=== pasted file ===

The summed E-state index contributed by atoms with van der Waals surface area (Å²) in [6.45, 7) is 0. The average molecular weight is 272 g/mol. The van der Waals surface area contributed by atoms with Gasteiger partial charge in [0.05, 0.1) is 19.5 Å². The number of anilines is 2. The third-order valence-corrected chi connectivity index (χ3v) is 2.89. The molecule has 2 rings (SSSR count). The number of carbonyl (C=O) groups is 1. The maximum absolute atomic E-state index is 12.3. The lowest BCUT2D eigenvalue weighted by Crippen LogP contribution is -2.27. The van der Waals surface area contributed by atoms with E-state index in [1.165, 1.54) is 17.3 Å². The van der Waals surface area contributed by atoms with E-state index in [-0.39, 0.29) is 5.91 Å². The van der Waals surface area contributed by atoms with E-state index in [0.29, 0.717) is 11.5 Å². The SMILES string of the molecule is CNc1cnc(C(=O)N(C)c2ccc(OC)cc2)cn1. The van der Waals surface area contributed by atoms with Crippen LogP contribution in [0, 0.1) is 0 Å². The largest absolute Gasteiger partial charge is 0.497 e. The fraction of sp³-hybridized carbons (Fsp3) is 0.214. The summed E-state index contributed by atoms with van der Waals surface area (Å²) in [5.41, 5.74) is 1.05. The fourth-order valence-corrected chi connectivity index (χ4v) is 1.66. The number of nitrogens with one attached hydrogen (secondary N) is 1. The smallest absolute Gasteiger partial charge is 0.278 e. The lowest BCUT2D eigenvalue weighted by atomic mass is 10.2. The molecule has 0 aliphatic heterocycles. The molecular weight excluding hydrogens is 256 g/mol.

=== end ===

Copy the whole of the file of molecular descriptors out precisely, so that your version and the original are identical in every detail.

The summed E-state index contributed by atoms with van der Waals surface area (Å²) in [6.45, 7) is 0. The average molecular weight is 272 g/mol. The van der Waals surface area contributed by atoms with Gasteiger partial charge in [0.05, 0.1) is 19.5 Å². The number of anilines is 2. The third-order valence-corrected chi connectivity index (χ3v) is 2.89. The molecule has 2 rings (SSSR count). The number of carbonyl (C=O) groups is 1. The maximum absolute atomic E-state index is 12.3. The lowest BCUT2D eigenvalue weighted by Crippen LogP contribution is -2.27. The van der Waals surface area contributed by atoms with E-state index in [1.165, 1.54) is 17.3 Å². The van der Waals surface area contributed by atoms with E-state index in [-0.39, 0.29) is 5.91 Å². The van der Waals surface area contributed by atoms with E-state index in [0.29, 0.717) is 11.5 Å². The SMILES string of the molecule is CNc1cnc(C(=O)N(C)c2ccc(OC)cc2)cn1. The van der Waals surface area contributed by atoms with Crippen LogP contribution in [0, 0.1) is 0 Å². The largest absolute Gasteiger partial charge is 0.497 e. The fraction of sp³-hybridized carbons (Fsp3) is 0.214. The summed E-state index contributed by atoms with van der Waals surface area (Å²) in [5.41, 5.74) is 1.05. The fourth-order valence-corrected chi connectivity index (χ4v) is 1.66. The number of nitrogens with one attached hydrogen (secondary N) is 1. The smallest absolute Gasteiger partial charge is 0.278 e. The lowest BCUT2D eigenvalue weighted by atomic mass is 10.2. The molecule has 0 aliphatic heterocycles. The molecular weight excluding hydrogens is 256 g/mol.